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Oral History and Fair Use

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The following interactive tool is designed to assist archives and researchers in the decision making process for evaluating whether a particular circumstance of reuse of an archived oral history interview favors (or not) usage in accordance with the fair use privilege. This is a balancing test to help you visualize the factors in the 4-part test in the context of your intended circumstance. Results of this tool are intended to provide guidance and general information and do not constitute legal advice. This tool is derived (with permission) from the "Checklist For Conducting A Fair Use Analysis Before Using Copyrighted Materials" by Cornell University, which was revised by Cornell from the "Checklist For Fair Use," a project of the IUPUI Copyright Management Center.

Directions: Enter basic information about your inquiry and check all boxes that apply. After hitting the "submit button" your Fair Use recommendation will be displayed on the page and emailed to you.

Portion to be used (e.g. pages):


Favoring Fair UseDisfavoring Fair Use
  • Teaching (including multiple copies for classroom use)
  • Research
  • Scholarship
  • Criticism
  • Comment
Commercial, entertainment, or other
Transformative or Productive use (changes the work to serve a new purpose)
Non-transformative, verbatim/exact copy
Nonprofit use
Profit-generating use


Favoring Fair UseDisfavoring Fair Use
Factual, nonfiction, news
Creative (art, music, fiction), or consumable (workbooks, tests) work
Published work
Unpublished work


Favoring Fair UseDisfavoring Fair Use
Small quantity (e.g. a single chapter of journal article or other excerpt consisting of less than 10% of the work)
Large portion of entire work
Portion used is not central to work as a whole
Portion used is central or the "heart" of the work
Amount is appropriate to education purpose
Includes more than necessary for education purposes


Favoring Fair UseDisfavoring Fair Use
No significant effect on the market or potential market for the copyrighted work
Cumulative effect of copying would be to substitute for purchase of the copyrighted work
One or few copies made and/or distributed
Numerous copies made and/or distributed
No longer in print; absence of licensing mechanism
Reasonably available licensing mechanism for obtaining permission to use the copyrighted work currently available e.g. CCC licensing or off-prints available
Restricted access (limited to students in a class or other appropriate group)
Will be making it publicly available on the Web or using other means of broad dissemination
One-time use, spontaneous use (no time to obtain permission)
Repeated or long-term use

Many archival institutions possess oral history interviews that may not have release forms or deeds of gifts that clearly transfer copyright from the interviewees to the institution or to the repository. Full rights transfer in the form of deeds of gift or release forms is critical for empowering an institution with the authority to curate and provide future access to an interview. However, does the lack of a release form or deed of gift for interviews in your collection mean that these interviews are completely unusable? Not necessarily.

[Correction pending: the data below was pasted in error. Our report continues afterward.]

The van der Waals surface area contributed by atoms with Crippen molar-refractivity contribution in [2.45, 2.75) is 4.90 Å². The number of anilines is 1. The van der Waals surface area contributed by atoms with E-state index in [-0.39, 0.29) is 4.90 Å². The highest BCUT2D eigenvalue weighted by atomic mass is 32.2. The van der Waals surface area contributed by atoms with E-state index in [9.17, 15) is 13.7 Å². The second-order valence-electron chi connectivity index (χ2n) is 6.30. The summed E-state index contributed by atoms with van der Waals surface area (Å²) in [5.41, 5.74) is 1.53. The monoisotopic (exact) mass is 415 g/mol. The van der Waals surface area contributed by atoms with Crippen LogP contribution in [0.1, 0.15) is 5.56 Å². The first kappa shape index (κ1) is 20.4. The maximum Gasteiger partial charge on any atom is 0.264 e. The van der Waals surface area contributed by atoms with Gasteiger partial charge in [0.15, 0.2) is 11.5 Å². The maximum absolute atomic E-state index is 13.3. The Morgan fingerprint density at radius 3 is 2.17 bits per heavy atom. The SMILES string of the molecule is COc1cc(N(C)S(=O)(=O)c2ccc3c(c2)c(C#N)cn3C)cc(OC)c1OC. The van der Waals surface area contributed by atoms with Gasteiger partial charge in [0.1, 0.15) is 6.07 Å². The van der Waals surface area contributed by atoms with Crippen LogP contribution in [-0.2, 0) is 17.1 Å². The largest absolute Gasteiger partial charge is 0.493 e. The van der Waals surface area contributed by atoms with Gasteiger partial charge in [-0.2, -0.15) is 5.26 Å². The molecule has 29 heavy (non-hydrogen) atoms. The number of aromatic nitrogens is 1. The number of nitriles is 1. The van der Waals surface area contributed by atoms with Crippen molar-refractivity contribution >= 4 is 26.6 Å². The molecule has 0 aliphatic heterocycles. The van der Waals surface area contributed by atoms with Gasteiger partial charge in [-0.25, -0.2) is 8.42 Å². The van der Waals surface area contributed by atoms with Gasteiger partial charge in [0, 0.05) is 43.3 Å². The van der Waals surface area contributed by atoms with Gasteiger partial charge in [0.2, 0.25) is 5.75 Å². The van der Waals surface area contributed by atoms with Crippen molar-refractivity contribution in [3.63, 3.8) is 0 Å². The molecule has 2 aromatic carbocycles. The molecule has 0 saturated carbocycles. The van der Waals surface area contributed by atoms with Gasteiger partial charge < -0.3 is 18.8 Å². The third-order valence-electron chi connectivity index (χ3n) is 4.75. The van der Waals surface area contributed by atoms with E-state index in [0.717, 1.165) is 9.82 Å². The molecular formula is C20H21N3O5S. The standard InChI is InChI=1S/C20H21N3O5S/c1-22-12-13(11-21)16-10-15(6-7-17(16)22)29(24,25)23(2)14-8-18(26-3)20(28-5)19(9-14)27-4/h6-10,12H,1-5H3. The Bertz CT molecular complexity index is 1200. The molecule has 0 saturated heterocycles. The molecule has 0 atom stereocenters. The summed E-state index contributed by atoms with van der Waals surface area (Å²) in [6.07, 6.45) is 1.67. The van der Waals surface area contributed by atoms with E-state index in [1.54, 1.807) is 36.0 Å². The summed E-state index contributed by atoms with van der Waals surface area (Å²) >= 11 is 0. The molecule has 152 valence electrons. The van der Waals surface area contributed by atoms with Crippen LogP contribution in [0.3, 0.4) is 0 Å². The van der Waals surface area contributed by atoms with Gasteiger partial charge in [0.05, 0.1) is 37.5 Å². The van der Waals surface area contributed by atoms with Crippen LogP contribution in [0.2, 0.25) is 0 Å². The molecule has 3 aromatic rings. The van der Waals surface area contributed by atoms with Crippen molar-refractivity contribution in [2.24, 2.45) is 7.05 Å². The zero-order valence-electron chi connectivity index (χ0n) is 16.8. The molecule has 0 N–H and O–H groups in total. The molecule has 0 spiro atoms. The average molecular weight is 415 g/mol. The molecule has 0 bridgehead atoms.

An increasing number of institutions address the lack of copyright for some of their legacy oral history collections by providing access to these interviews to patrons, specifically, for educational and research purposes.

In order for an archive to empower researchers or users with permissions to publish or redistribute an interview, that archive must possess copyright without providing the user/researcher the full range of permissions to publish or distribute that come with the copyright transfer.

In this arrangement, the responsibility of obtaining appropriate permissions to publish and reuse the oral history interview falls on the user/researcher when the archival repository has physical possession of, but not copyright for an oral history interview.

However, many forms of "re-use" of oral history interviews fall under the fair use doctrine, a privilege articulated in the Copyright act of 1976. In the most general sense, using a small portion of a copyrighted work for purposes of commentary, criticism, scholarship or news reporting is what this principle was designed to foster. Although the Copyright Act of 1976 sets out a four part test to help both copyright holders and would be users to try and determine whether a particular use is "fair" or not, there is a great deal of subjectivity involved:

   ♦  Purpose of the use

   ♦  Nature of the Copyrighted material

   ♦  Amount of the original work being used (in relation to the copyrighted whole)

   ♦  The effect on the market for the original

This tool is derived (with permission) from the "Checklist For Conducting A Fair Use Analysis Before Using Copyrighted Materials" by Cornell University, which was revised by Cornell from the "Checklist For Fair Use," a project of the IUPUI Copyright Management Center.

This checklist is a tool to assist you in applying the balancing test for determining whether you may make or distribute copies of works protected by copyright without having to obtain the permission of the copyright holder. 1 It is recommended that you complete and retain a copy of this form in connection with each "fair use of a copyrighted work.




There are numerous information resources on determining "Fair Use" of copyrighted materials:

The Copyright Crash Course: Fair use of copyrighted materials

University of Texas Libraries: http://copyright.lib.utexas.edu/copypol2.html